Here we discuss stretched M4 transitions with , where and are the initial and final state spins and . The M4 transition rate (per sec) is given in terms of the reduced M4 strength (M4) as [20] where is the ray energy in units of MeV and is the conversion-electron coefficient. The reduced strength is expressed in terms of the M4 NME in units of as

The M4 NME is expressed in terms of the M4 coupling constants (M4) and the M4 matrix element (M4) as where the first and the second terms are for the odd-proton () and odd-neutron () transition NMEs with being the isospin component ( for neutron and for proton). The coupling constant is written as where for proton and for neutron, and are the proton and neutron magnetic moments, and and are the proton and neutron orbital coefficients. The M4 matrix element is expressed as where is the nuclear radius and is the spherical harmonic for multipole .

The isotopes used for ongoing and/or future experiments are , , , , , , and [2]. They are in the mass regions of = 70–120 and = 130–150. The single-quasiparticle (single-QP) M4 transitions in these mass regions are uniquely tagged by the pairs and , respectively. Here the higher spin state is the intruder one from the higher major shell with opposite parity. The single-particle M4 NMEs corresponding to these tagging transitions are quite large because of the large radial and angular overlap integrals.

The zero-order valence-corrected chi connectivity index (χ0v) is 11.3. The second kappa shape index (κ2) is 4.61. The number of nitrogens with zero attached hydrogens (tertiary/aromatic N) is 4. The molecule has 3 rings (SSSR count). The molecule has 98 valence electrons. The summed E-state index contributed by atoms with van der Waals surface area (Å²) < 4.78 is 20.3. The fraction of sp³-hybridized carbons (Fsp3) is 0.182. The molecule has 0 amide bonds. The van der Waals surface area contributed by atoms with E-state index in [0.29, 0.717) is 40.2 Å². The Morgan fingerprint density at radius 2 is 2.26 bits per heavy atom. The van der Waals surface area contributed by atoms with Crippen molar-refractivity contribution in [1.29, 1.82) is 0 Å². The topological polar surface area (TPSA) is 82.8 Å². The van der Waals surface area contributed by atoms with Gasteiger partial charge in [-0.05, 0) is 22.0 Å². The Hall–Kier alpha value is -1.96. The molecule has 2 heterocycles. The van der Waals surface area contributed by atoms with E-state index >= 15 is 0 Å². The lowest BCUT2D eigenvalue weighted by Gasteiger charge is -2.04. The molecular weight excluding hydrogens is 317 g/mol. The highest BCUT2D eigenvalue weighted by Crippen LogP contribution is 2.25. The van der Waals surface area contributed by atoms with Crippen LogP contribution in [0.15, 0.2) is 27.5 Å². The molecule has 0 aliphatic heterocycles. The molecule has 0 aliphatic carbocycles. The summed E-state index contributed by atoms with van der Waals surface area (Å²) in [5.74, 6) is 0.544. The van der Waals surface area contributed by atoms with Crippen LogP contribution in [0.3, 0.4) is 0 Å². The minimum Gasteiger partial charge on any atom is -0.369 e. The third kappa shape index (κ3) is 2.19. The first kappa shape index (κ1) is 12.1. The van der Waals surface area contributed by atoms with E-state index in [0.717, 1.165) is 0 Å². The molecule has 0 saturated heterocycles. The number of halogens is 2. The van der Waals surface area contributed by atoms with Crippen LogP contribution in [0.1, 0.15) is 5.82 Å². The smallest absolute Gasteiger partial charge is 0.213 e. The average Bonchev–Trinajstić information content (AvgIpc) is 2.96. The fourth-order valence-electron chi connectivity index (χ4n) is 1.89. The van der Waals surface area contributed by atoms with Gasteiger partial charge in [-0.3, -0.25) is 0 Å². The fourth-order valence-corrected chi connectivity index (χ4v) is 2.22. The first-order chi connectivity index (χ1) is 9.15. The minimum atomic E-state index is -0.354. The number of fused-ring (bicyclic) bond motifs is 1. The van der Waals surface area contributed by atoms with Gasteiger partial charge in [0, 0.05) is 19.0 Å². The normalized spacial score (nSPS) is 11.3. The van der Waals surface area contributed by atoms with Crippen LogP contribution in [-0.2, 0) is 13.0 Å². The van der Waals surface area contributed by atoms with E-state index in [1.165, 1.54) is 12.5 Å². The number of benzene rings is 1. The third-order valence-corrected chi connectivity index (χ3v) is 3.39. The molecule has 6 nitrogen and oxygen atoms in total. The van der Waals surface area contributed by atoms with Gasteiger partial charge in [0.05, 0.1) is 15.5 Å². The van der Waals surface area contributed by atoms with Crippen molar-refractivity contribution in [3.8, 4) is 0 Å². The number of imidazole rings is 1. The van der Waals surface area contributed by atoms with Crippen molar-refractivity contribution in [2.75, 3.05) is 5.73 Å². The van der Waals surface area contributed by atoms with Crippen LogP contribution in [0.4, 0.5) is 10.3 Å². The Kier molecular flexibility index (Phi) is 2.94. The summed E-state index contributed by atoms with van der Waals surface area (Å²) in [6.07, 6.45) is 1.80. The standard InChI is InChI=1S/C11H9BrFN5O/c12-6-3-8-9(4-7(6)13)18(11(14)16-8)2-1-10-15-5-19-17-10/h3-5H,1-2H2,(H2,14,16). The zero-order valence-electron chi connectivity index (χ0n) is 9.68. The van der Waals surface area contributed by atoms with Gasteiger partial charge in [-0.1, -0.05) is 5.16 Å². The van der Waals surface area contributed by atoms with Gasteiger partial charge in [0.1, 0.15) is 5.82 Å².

The single-quasiparticle M4 transitions in the mentioned two mass regions are analyzed in Tables 1 and 2. The M4 NMEs derived from the experimental half-lives are given in the third column of these tables.

Table 1: (M4) NMEs for M4 transitions in the mass region of = 70–, where the major single-QP transition is -. Here stands for the odd-proton/odd-neutron transition. , , and are the experimental, single-QP, and MQPM NMEs in units of 103 fm3.
Table 2: The same as Table 1 for = 130–150, where the major single-quasiparticle transition is -.

The values of (M4) are plotted against the mass number in Figure 1. They are around and for the two mass regions, respectively. They are well expressed as where the mass number reflects the dependence of the M4 NME.

Figure 1: (a) EXP: experimental NMEs (M4) for odd-neutron transitions (light-blue squares) and odd-proton transitions (dark-blue diamonds). QP: quasiparticle NMEs (M4) for odd-neutron transitions (light-blue tip-up triangles) and odd-proton transitions (dark-blue tip-down triangles). (b) EXP: experimental NMEs (M4) for odd-neutron transitions (light-blue squares) and odd-proton transitions (dark-blue diamonds). MQPM: NMEs (M4) for odd-neutron transitions (light-blue tip-up triangles) and odd-proton transitions (dark-blue tip-down triangles).

3. Quasiparticle M4 NMEs